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- Thread starter Feeble Wonk
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mfb

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The Schrödinger equation.

I don't think there is an appropriate classical picture.

I don't think there is an appropriate classical picture.

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It helps me to remember that it's best to think of them as transverse waves (like an ocean wave, and not like a sound wave which is is longitudinal (compressive and expansive)). Also, it helps me to break apart the electrical (E) component from the magnetic (B) component. All by itself, the electrical component can be decomposed into an X axis and a Y axis component (assuming that Z is the direction of progression). Focusing just on the E component (and it's X and Y components) allows me to understand linear, elliptical, and circular polarization as phase discrepancies between the X and Y components. And, even when the X and Y components are "in phase", the magnitude of the X component to the Y component gives the angle of the linear polarization.

Also, there are some excellent YouTube videos that illustrate this. However, I'll let you find them.

Best of Luck,

Elroy

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bhobba

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Iand especially a DeBroglie type of quantum "wave". I realize that it's a probability wave, but I'm trying to extrapolate a classical image to the general idea.

There is no such thing as a quantum wave.

What is usually meant is the free particle solution to Schroedinger's equation which is wave-like (see 5.3):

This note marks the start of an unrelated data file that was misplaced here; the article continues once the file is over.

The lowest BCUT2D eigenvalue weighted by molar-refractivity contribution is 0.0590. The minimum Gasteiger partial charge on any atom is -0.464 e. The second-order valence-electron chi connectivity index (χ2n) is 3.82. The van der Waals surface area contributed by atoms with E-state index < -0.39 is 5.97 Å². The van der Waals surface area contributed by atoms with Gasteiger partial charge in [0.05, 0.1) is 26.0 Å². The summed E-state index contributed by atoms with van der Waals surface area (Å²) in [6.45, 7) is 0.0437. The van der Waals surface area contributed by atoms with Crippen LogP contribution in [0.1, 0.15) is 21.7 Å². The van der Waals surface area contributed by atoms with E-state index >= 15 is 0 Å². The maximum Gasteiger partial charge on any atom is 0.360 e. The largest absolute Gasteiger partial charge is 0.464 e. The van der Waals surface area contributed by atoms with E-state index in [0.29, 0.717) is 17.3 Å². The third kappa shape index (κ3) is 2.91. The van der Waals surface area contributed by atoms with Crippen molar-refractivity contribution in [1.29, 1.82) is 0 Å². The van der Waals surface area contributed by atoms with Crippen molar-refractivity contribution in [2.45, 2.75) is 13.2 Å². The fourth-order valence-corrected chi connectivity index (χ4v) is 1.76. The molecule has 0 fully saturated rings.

http://www.physics.ox.ac.uk/Users/smithb/website/coursenotes/qi/QILectureNotes3.pdf

It not classical - forget such ideas - they are wrong.

Thanks

Bill

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bhobba

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The EM field.

The reason the EM field exists is so energy and momentum is conserved as required by Noethers theorem. Something is required for it to be stored - that is the field. This is implied by certain no go theorems worked out by Wigner.

Thanks

Bill

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The Schrödinger equation.

I don't think there is an appropriate classical picture.

Remarkably, there kind of is!

If you take the optical Helmholtz equation,

[itex]\frac{\partial^{2}A}{\partial x^{2}}+\frac{\partial^{2}A}{\partial y^{2}}+\frac{\partial^{2}A}{\partial z^{2}}=-k^{2} A [/itex],

and use the small angle approximation (so as to describe laser beams propagating along the z-axis), you get the paraxial helmholtz equation

[itex]-\frac{1}{2}\big(\frac{\partial^{2}A}{\partial x^{2}} +\frac{\partial^{2}A}{\partial y^{2}}\big) = i k \frac{\partial A}{\partial z} [/itex].

This is mathematically identical to the Schrodinger equation (up to constants and such, and switching z for time) for a free particle moving in two dimensions

[itex]-\frac{\hbar^{2}}{2m}\big(\frac{\partial^{2}\Psi}{\partial x^{2}} +\frac{\partial^{2}\Psi}{\partial y^{2}}\big) = i \hbar \frac{\partial \Psi}{\partial t} [/itex]

In short, how a laser beam spreads as a function of propagated distance z, has the same form as a 2D free particle evolving in time. If you add a spatially varying index of refraction, you can have an effective potential energy too, giving you a kind of optical schrodinger equation. It's useful for describing light in fiber optics.

It's maybe not a truly classical analogue, but it's food for thought.

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